Just three days after he was sworn into office, a senior member of President Joe Biden’s staff pressured Twitter to remove a post by Robert F. Kennedy, Jr. Two federal courts have ruled that the Biden administration violated the First Amendment rights of Americans by campaigning, threatening, and cajoling social media companies to censor speech it disfavored. Now, the Supreme Court will weigh in. Justice Samuel Alito announced Friday, October 20, that the Court will hear Missouri v. Biden, a blockbuster free speech case about the president’s censorship efforts.
Missouri v. Biden
Missouri, Louisiana, and a list of private citizens sued the administration for violating Americans’ free speech rights. Sure, Biden’s top people waged a scorched earth campaign to censor anti-establishment voices on social media, but was it illegal? District Court Judge Terry A. Doughty thought so. The Trump appointee began his opinion with Voltaire: “I may disapprove of what you say, but I would defend to the death your right to say it.”
In a ten-point list of restrictions, Judge Doughty entered an order forbidding Biden and his seconds from pressuring social media platforms. The president’s solicitor general, Elizabeth Prelogar, challenged the order, filing with the Fifth Circuit Court of Appeals. Our most conservative federal appellate Court modified the order substantially but left in the critical restriction forbidding Biden and his appointees from “threatening, pressuring, or coercing social-media companies in any manner to remove, delete, suppress, or reduce posted content of postings containing protected free speech” by the plaintiffs.
Biden Administration vs First Amendment
Prelogar then appealed that order to the Supreme Court to overturn the injunction. Justice Alito handles emergency appeals from the Fifth Circuit for the Supreme Court, but, as was his prerogative, he did not rule on the request himself. Given the import, Alito brought the case to his colleagues to have the full Court rule on the request, which would allow the administration to suspend the lower court order until the Supreme Court rules on the underlying issues.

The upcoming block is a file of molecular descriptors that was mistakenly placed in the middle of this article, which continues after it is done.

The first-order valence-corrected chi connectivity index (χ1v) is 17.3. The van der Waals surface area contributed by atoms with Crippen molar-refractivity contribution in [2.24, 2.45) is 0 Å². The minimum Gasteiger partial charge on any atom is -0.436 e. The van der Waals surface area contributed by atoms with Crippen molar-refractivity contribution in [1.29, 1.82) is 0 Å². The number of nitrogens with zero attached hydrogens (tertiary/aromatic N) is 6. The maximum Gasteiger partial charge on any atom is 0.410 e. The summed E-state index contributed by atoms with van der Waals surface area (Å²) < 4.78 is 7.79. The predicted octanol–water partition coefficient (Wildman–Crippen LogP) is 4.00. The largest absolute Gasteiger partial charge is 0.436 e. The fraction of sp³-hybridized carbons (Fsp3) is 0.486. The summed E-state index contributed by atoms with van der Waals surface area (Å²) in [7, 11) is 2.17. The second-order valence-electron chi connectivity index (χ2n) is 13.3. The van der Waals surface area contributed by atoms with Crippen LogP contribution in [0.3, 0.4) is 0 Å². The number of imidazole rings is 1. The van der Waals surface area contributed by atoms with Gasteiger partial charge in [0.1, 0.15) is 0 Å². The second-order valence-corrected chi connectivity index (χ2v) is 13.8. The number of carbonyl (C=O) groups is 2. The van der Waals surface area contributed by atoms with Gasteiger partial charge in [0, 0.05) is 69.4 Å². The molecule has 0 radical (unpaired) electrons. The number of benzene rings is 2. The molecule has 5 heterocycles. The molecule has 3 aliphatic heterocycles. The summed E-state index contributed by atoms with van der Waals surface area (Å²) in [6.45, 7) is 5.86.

Justices Alito, Clarence Thomas, and Neil Gorsuch disagreed with their brother and sister justices’ decision to suspend the lower court order while the case was ongoing. That’s a strong indication that these three are likely to rule against the Biden administration when the case is ultimately decided. The Court will answer whether the conduct of Biden’s executive team transformed “private social-media companies’ content-moderation decisions into state action,” violating First Amendment rights.
Clarke Humphrey was deputy digital director on the Biden-Harris campaign. He knew the power of a good post and what kind of political damage a well-crafted critical message could deliver. The president made Humphrey the Digital Director for the COVID-19 Response Team. On January 23, 2021, Humphrey sent Twitter the administration’s first takedown demands. By February 7, Twitter said it was “recently bombarded” with censorship requests from the White House. Was Biden’s censorship campaign part of the free speech of administration officials, or did it violate the free speech of Americans? We can expect the Supreme Court’s answer in 2024.